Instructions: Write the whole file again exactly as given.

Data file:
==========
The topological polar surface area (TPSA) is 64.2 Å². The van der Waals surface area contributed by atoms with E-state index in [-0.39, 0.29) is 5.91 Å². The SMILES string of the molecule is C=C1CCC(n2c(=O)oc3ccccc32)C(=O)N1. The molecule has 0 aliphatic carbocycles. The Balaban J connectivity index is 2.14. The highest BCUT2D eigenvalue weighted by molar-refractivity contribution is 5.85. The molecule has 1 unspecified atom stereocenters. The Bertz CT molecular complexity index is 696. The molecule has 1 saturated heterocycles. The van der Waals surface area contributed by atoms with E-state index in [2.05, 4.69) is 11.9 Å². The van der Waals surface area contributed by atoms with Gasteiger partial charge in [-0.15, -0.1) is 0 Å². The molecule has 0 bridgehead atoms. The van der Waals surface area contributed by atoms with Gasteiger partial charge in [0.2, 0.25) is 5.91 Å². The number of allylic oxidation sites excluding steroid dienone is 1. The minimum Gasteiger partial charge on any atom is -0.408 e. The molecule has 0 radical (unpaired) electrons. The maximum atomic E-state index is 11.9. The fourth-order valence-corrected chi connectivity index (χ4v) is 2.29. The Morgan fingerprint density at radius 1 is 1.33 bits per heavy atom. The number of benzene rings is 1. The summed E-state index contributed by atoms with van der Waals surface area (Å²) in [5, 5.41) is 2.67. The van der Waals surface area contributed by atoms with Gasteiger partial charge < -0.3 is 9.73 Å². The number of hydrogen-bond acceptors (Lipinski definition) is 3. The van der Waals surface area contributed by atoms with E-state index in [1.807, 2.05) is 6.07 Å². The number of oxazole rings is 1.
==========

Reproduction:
The topological polar surface area (TPSA) is 64.2 Å². The van der Waals surface area contributed by atoms with E-state index in [-0.39, 0.29) is 5.91 Å². The SMILES string of the molecule is C=C1CCC(n2c(=O)oc3ccccc32)C(=O)N1. The molecule has 0 aliphatic carbocycles. The Balaban J connectivity index is 2.14. The highest BCUT2D eigenvalue weighted by molar-refractivity contribution is 5.85. The molecule has 1 unspecified atom stereocenters. The Bertz CT molecular complexity index is 696. The molecule has 1 saturated heterocycles. The van der Waals surface area contributed by atoms with E-state index in [2.05, 4.69) is 11.9 Å². The van der Waals surface area contributed by atoms with Gasteiger partial charge in [-0.15, -0.1) is 0 Å². The molecule has 0 bridgehead atoms. The van der Waals surface area contributed by atoms with Gasteiger partial charge in [0.2, 0.25) is 5.91 Å². The number of allylic oxidation sites excluding steroid dienone is 1. The minimum Gasteiger partial charge on any atom is -0.408 e. The molecule has 0 radical (unpaired) electrons. The maximum atomic E-state index is 11.9. The fourth-order valence-corrected chi connectivity index (χ4v) is 2.29. The Morgan fingerprint density at radius 1 is 1.33 bits per heavy atom. The number of benzene rings is 1. The summed E-state index contributed by atoms with van der Waals surface area (Å²) in [5, 5.41) is 2.67. The van der Waals surface area contributed by atoms with Gasteiger partial charge < -0.3 is 9.73 Å². The number of hydrogen-bond acceptors (Lipinski definition) is 3. The van der Waals surface area contributed by atoms with E-state index in [1.807, 2.05) is 6.07 Å². The number of oxazole rings is 1.